Would Warren Buffett’s mentor buy domestic stocks today? Probably not. The father of value investing, Benjamin Graham, would have trouble recommending a single U.S. company’s shares across thousands of possibilities.

Need proof? In the fourteenth chapter of The Intelligent Investor, a classic that Mr. Buffett regarded as “…the best book on investing ever written,” Graham offered a seven-step test for stock selection. The criteria include: (1) adequate size with respect to revenue, (2) strong financial condition with respect to liquidity, (3) reasonable earnings growth over a decade (4) modest price-to-earnings (P/E) ratio of 15 or less, (5) economical price-to-book (P/B) ratio of 1.5 or less, (6) 20 years of consistent dividend payments to insure the likelihood of continuation, and (7) earnings stability vis-a-vis the absence of any losses over the previous decade.

Right off the Louisville Slugger bat, it would be extremely difficult to employ Graham’s stock screen in its entirety. The adverse impact of the Great Recession in 2008 dismisses thousands of companies on earnings-per-share losses as well as dividend cuts/suspensions. It follows that you’re not going to get 20 consecutive years of dividend durability, 10 years of earnings stability AND moderate valuations (e.g., P/B, P/E, etc.) near all-time record highs for U.S. equities. Not even from “Dividend Aristocrats.”

Can we modify the stock screen just enough to account for the atrocious effect of 2008, yet still maintain an intelligent investor’s integrity? I think so. I applied Morningstar data to U.S. companies with the following Graham-like principles:

  1. Sales of $500 Million. Granted, Graham served up $100 million as the size benchmark in his book. That said, if we utilize inflation since the time of his writing, $500 million fits the bill.
  2. Current Ratio Greater Than or Equal to 2.0. A company needs to be able to pay back its debts. That includes short-term obligations as well as longer-term ones. This measure assesses a company’s capacity to do so by evaluating current assets as they relate to current liabilities. With a current ratio at less than 2.0, a company is far more likely to get battered in a liquidity crunch.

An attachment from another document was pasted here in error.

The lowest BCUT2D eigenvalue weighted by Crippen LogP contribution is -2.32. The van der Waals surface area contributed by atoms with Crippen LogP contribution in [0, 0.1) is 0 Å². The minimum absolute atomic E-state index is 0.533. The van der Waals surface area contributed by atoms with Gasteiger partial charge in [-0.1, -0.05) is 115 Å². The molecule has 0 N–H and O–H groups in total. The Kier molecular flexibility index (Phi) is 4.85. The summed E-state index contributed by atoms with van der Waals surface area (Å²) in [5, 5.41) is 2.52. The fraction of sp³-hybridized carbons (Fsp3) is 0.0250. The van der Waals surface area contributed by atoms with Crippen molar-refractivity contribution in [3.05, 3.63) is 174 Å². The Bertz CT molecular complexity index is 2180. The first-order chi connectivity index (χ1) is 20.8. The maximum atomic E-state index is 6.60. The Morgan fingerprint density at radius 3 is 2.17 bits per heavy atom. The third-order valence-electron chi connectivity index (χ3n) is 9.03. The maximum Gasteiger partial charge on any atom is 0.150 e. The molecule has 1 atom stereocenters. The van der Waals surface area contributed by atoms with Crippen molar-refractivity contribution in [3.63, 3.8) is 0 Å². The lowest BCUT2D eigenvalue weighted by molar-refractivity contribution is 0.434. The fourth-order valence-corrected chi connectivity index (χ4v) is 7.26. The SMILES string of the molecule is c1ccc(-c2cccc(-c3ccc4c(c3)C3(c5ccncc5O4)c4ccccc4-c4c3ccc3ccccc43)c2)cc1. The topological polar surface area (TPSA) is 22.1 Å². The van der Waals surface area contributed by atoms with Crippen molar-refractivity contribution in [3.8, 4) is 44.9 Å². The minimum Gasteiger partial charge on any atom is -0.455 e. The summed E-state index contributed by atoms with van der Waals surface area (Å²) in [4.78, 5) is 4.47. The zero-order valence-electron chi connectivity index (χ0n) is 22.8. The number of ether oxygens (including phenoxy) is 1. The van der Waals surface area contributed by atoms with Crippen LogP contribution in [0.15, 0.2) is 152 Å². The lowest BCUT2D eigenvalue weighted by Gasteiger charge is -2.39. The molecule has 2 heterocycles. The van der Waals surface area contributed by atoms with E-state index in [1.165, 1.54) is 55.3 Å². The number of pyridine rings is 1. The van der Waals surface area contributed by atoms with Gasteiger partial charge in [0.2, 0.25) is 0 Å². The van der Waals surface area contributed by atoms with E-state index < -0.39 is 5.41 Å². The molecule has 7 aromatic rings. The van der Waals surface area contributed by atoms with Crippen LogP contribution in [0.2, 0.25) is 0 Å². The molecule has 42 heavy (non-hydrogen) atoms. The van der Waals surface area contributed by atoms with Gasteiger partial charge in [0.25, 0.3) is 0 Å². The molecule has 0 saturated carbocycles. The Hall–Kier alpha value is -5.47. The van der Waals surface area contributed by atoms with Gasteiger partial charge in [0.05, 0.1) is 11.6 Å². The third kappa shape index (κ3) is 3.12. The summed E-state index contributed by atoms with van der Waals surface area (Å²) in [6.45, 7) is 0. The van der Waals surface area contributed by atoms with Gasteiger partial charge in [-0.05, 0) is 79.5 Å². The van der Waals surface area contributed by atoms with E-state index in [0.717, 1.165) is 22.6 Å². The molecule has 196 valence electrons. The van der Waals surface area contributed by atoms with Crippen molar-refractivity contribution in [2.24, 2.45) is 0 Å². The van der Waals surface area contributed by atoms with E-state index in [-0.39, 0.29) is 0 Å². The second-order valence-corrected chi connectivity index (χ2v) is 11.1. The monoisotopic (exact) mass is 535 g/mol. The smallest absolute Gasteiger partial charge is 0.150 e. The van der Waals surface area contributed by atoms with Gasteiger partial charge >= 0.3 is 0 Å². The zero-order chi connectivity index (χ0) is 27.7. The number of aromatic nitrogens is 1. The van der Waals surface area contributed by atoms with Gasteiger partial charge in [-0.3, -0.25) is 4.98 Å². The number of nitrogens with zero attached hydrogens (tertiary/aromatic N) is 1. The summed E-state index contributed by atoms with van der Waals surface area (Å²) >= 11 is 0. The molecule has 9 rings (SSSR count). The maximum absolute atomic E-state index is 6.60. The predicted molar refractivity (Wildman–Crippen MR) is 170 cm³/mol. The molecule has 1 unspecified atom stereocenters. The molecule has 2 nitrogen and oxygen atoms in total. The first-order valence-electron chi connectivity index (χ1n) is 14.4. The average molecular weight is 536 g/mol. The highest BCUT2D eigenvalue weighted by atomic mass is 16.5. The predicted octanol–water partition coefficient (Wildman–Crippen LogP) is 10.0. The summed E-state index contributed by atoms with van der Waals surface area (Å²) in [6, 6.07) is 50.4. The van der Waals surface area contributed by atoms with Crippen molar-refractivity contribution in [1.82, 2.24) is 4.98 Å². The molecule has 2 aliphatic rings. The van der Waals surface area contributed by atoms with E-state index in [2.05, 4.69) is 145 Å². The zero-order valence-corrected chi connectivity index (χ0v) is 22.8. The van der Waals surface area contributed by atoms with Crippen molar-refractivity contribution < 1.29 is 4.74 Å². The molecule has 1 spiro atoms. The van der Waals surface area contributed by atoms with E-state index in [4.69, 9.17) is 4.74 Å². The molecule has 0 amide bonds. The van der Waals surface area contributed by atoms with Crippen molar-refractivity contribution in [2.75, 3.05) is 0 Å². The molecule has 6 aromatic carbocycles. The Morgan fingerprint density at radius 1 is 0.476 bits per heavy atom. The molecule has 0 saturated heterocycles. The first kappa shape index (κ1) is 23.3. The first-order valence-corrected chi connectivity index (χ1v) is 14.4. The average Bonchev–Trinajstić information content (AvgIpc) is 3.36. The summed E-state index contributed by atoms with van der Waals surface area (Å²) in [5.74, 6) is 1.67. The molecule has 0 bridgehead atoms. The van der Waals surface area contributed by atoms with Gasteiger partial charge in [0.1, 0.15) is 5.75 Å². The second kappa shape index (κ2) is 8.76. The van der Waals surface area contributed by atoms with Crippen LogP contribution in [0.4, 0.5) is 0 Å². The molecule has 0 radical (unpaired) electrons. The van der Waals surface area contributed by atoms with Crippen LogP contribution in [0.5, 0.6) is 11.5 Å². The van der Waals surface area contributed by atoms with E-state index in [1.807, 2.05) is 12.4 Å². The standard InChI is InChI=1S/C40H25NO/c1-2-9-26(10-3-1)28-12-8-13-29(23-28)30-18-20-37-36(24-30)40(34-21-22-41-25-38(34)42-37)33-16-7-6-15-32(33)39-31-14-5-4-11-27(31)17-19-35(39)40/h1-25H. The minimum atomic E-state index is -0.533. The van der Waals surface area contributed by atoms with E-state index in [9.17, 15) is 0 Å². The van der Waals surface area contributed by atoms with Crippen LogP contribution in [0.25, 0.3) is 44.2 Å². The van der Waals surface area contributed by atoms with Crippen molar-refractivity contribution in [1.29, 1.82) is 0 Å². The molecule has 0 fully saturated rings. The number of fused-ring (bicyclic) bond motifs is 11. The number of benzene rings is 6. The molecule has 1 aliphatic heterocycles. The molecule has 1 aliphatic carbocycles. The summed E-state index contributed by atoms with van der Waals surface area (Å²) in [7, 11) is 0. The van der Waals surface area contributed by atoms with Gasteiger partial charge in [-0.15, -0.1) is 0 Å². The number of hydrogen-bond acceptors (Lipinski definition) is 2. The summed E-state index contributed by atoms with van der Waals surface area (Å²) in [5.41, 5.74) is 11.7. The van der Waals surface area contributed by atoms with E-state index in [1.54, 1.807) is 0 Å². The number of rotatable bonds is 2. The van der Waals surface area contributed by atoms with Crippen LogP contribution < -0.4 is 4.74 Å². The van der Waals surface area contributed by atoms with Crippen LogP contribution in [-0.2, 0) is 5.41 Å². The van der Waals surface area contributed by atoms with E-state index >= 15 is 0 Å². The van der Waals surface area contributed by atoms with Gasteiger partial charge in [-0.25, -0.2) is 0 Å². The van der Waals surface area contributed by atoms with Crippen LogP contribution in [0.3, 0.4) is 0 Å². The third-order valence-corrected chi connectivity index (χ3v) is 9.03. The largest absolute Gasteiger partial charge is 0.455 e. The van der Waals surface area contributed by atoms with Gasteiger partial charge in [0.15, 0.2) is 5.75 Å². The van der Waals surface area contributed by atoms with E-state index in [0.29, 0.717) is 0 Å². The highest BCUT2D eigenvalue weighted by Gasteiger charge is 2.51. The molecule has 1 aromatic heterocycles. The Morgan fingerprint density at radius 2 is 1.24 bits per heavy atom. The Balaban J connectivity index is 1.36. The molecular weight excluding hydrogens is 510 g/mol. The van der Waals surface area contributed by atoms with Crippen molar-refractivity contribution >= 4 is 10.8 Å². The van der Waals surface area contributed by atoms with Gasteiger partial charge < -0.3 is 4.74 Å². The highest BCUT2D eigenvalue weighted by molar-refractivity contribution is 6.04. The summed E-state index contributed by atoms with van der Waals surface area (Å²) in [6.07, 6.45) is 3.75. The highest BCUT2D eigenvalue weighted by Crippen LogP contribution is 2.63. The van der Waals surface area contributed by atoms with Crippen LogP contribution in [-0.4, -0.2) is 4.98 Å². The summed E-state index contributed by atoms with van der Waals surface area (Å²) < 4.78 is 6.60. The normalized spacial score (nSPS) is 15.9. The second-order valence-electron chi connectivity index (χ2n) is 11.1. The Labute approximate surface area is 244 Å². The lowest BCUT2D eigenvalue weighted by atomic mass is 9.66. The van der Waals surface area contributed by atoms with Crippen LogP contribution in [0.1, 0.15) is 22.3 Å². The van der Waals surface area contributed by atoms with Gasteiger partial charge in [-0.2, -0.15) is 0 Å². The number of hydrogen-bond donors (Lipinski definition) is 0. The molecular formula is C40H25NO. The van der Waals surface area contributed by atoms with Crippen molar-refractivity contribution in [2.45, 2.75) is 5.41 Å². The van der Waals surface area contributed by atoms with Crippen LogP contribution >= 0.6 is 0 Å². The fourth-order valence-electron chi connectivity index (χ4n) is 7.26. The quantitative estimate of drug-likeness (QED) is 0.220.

3. Earnings Growth Compounding at 3% (10 Years). If a company grows earnings-per-share (EPS) by at least one-third over a decade, Graham believed profits were keeping pace with inflation. Anything short of that was a no-go.
  4. Price-To-Earnings Ratio Less Than 15 For 3 Years and Price-To-Book Less Than 1.5. Graham did not view P/E 15 as a bargain. A “fair value,” however, should shield an investor from overpaying for the privilege of ownership. Same story on P/Bs below 1.5. Graham did not suggest that P/Bs below 1.5 are cheap; rather, this criterion was more about protecting against paying too much.
  5. Steady Dividend Payment Increases Since 2010. This modification on my part is far from perfect. Nevertheless, it is an attempt to remove the Great Recession from the equation, while still maintaining some allegiance to a value-orientation as well as a probability of ongoing cash flow for shareholders.

These are extremely sensible requests for one’s value investing confidence. For instance, there are well over 2000 public companies doing business in the U.S. with $500 million or more in sales. Additionally, while current ratios vary by industry type, financially healthy businesses typically have current ratios between 1.5 and 3.0. Graham’s request for 2.0 or more simply reflects a position that a firm unquestionably has what it needs to pay back debts over the next 12 months. And is it really too much to ask that a company be able to grow its net income on a per-share basis by one-third over the prior decade? Three percent annualized earnings growth is a pretty low bar.

As sensible as the above-described requests are, roughly two-thirds of the 2000-plus corporations fell out of the running due to the possibility of struggling to pay back debts. The song remains nearly identical when you ask a company to grow earnings per share at an exceptionally modest 3% compounded over 10 years; that is, roughly two-thirds of the $500 million-plus revenue club fell by the wayside. And if you aggregate the first three tests? Only 250 companies remain.